Alexander Hamilton once said of the Electoral College, that, “The mode of appointment of the Chief Magistrate of the United States is almost the only part of the system, of any consequence, which has escaped without severe censure. . . . I venture somewhat further, and hesitate not to affirm that if the manner of it be not perfect, it is at least excellent” (Schumaker 13). These words that were spoken more than 200 years ago still ring true today; the system we use to decide our chief of state may at times seem to have its apparent faults, but overall it is an excellent and fair way to see that the most popular candidate be elected. Although in recent years a debate has arisen over whether or not the Electoral College accurately portrays the views of the American people, or if the so-called “convoluted” system is even necessary. Critics of the Electoral College believe we should simply abolish it and move on to a direct popular vote system, but what many of these critics do not realize is that the Electoral College is a facet to the framework of the American government. It was written into the U.S. Constitution due to concerns about a nationwide election becoming a maelstrom of confusion, and fears about the politically unstable environment of the time; furthermore, it was established to balance the state's and people's interests. America’s electoral process should not be abolished, because it maintains the federal system of government and representation and contributes to the political stability of the nation by encouraging a two-party system.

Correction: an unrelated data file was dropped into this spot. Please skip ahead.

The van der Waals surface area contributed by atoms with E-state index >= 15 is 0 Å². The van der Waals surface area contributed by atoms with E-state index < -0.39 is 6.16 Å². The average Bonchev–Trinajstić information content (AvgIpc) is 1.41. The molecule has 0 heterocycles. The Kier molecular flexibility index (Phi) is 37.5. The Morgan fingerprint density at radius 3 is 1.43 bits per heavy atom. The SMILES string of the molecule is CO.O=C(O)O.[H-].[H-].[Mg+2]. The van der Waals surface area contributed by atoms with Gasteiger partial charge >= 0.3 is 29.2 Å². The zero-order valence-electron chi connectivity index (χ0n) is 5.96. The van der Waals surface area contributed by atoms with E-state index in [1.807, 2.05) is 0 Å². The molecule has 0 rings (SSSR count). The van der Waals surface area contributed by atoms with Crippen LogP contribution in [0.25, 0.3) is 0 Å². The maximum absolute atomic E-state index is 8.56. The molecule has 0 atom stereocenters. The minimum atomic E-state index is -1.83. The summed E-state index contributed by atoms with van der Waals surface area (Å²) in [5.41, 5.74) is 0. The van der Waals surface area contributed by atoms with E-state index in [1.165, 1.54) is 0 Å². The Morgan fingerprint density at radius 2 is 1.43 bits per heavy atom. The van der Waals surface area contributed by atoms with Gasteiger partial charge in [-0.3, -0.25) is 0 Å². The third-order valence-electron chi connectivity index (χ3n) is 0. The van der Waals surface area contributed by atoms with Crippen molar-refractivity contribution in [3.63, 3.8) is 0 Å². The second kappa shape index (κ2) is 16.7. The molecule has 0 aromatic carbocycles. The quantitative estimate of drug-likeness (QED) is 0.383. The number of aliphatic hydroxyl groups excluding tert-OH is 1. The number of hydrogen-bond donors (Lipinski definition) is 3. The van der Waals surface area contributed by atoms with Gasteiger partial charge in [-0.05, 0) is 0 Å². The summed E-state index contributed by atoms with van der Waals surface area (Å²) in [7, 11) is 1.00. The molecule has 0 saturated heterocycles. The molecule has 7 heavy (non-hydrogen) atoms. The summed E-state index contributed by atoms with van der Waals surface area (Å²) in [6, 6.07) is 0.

The Electoral College was first conceived in 1787, at the Constitutional Convention. The delegates at the convention had just finished the "Great Compromise," which “determined that membership in the House would be based on population and that in the Senate by an equal number of seats per state” (McCollester 183), and they did not want a repeat of the same debate over how to elect the president. At the time there was a...
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